My mother told me that when I was in first grade, she had no idea that I was being physically and emotionally abused by my teacher.  She said that I would come home, eat my after-school snack, “then you’d go up to your bedroom and put on Vivaldi on your record player until it was time for dinner.”  I do love Vivaldi (enough to rip an entire five-CD set of it to this laptop), but my memory is a little fuzzy on playing Vivaldi.  (I did hear, several times, about my bringing The Four Seasons to Pioneer Nursery School when the teachers asked us to bring our favorite records to share.)

The other vivid Vivaldi memory was when I was preschool and kindergarten age.  We didn’t go to church on Sunday morning.  My mother usually slept late, and I would be awake to watch Tom and Jerry before the news and religious programming dominated the rest of Sunday morning television.  My dad was usually awake at the same time, reading the Sunday paper.  As far as remembering the Sabbath day and keeping it holy, we always played Vivaldi’s Gloria, and Dad would make pancakes or French toast, along with bacon and eggs, instead of pouring me my usual bowl of cold cereal.  (Neither of us said it aloud, and I only came to realize many years after Dad died in 2000, but part of what made the Sunday morning celebrations so special was that Mother was not with us.  She had yet to go fully nuts, but she had begun going down that path.)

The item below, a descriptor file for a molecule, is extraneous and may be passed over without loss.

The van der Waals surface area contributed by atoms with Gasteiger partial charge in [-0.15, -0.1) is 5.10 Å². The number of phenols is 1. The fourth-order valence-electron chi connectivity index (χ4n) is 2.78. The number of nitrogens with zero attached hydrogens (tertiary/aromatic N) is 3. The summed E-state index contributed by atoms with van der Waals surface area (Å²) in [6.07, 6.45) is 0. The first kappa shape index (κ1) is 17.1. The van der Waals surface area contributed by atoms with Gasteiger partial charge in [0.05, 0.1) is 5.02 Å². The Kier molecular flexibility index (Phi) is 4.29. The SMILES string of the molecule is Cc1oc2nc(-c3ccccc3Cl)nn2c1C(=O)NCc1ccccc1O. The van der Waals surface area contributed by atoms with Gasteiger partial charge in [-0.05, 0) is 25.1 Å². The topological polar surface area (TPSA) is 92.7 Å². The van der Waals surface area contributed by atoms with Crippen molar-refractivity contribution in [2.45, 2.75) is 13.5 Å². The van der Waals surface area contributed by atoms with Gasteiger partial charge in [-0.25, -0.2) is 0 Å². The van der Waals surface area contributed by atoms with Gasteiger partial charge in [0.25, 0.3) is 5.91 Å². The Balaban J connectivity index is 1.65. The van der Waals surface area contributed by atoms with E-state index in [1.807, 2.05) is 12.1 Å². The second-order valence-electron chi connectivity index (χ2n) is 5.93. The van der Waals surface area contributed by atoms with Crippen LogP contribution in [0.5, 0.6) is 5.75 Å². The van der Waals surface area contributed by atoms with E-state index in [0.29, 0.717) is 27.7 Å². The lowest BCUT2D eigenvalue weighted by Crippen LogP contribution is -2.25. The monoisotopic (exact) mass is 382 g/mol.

First UU’s holiday concert last year included the Gloria, and I forgot how special that piece of music had been until I arrived at the church.  I arrived while the musicians were tuning and warming up, and the goose bumps rose all up and down my arm when I heard the French horn player practicing “Gloria in excelsis Deo” several times while preparing for the concert.